Most hiking sleeping bags are narrow and adjusted to avoid cold spots. They are also made to rotate with the sleeping bag and not in the sleeping bag. In the same way, if you sleep grouped (very likely if it’s cold), do not regroup in the sleeping bag, but group the sleeping bag with you.

The aim is to avoid compressing the sleeping bag at certain places where the cold may penetrate.

For example, when I sleep together, I often have the coldest of knees and buttocks, as I tend to crush the sleeping bag – which does not isolate as well – in these places.

 

13 – Limit air exchange between inside and outside

Limit air exchange between inside and outside - sleeping bagIf too much air circulates between the outside and the inside of the sleeping bag, the energy spent on heating the air inside the sleeping bag is not very useful. It’s like when a person comes in beside you in a bed and lifts the quilt a little loud.?

To minimize air exchange, it is best to use the collar and / or hood available in some sleeping bags and adjust them using the drawstrings. If you do not have a collar, you can try to make a “cork” by wearing a garment in a sling. The ideal is to have only the nose and mouth outside the sleeping bag.

 

14 – Increase body temperature before bedtime

If you ever have a little cold before you go to bed or plan a cool night, I recommend you try to raise your body temperature (without sweating) before going to bed – the idea being not to lose it between hiking and bedtime. This will allow you to fall asleep faster and it is usually easier to do so before you get into your sleeping bag. All means are good, you can run on the spot, jump, dance, gesticulate, etc.

Once in your sleeping bag, or if you wake up in the middle of the night and want to warm up, try to contract all the muscles in your body (or a maximum) for a few seconds then relax and then contract. This will produce some energy that will warm you up.

Note: the longer you lie down after your day’s effort, the less you will benefit from the “overheating” effect of the effort.

 

15 – Using a Bouillotte

To warm up your sleeping bag before you slip it, you can create a boil by putting hot water in a gourd or a bottle and slipping it into your sleeping bag a few tens of minutes before bed.

Be sure to be sure that your artisanal bouillotte will not run away – otherwise, a nightmarish night awaits you.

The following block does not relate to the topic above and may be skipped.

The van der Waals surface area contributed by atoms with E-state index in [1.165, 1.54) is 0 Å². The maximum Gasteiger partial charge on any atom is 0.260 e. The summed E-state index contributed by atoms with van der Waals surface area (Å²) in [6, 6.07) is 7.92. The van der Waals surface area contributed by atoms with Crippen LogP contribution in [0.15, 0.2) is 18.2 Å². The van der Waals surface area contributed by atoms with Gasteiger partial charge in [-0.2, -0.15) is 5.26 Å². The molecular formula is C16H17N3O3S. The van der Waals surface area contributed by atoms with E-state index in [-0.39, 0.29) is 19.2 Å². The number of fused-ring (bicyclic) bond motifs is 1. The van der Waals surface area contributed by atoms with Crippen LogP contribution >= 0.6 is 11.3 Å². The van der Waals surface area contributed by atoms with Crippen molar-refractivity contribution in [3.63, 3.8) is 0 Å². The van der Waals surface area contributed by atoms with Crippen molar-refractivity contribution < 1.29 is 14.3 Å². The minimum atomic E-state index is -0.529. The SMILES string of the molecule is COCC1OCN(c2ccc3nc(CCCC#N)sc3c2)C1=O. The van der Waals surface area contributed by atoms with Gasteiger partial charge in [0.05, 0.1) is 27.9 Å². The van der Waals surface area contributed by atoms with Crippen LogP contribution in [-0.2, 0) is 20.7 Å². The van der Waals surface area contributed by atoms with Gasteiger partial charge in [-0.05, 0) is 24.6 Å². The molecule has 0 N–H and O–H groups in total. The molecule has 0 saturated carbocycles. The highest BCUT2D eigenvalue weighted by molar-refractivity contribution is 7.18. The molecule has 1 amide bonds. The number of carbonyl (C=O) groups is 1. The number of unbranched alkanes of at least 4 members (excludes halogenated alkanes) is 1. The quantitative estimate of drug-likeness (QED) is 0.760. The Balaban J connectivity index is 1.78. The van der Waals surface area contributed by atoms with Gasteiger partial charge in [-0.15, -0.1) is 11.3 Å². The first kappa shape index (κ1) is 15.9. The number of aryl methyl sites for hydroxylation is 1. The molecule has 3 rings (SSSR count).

16 – Feeding and Hydrating Properly

Digestion involves a lot of energy, so it is better to avoid eating too much before going to bed. However, you must also eat enough to recover and be able to leave the next day. It is necessary to find a good compromise, either by eating more during the day or by eating long enough before going to bed.

hot drink such as a soup or herbal tea before going to bed makes it possible to warm up a little and re-hydrate – important thing because dehydration promotes the feeling of cold.

 

17 – Sleeping on his teammate

If after all these tricks you are always cold, you just have to stick to your teammate (if you have one) – something you may have already done based on your degree of self- privacy. ?

Some false good ideas

There are a few tricks that come to mind when you’re cold, but that are false good ideas. The list is non-exhaustive, creativity being limitless.?

  • Lighting your stove inside the tent is very dangerous because many tents are extremely flammable and can be fatal due to the accumulation of carbon monoxide.
  • Heat his sleeping bag with his stove: this is the best way to stop having a sleeping bag at all! They are generally made from highly flammable materials.
  • Drinking alcohol to warm up: alcohol tends to dehydrate and “moves” the internal body heat to the outside. The initial heat sensation is quickly replaced by a more intense cold sensation.
  • Bivouac

 

I hope that these tips and tricks will allow you to spend warm nights in your sleeping bag to get off on a good foot the next day. Do not hesitate to share these tips with your teammates on social networks, you would not want them to be in a bad mood because of a bad night.?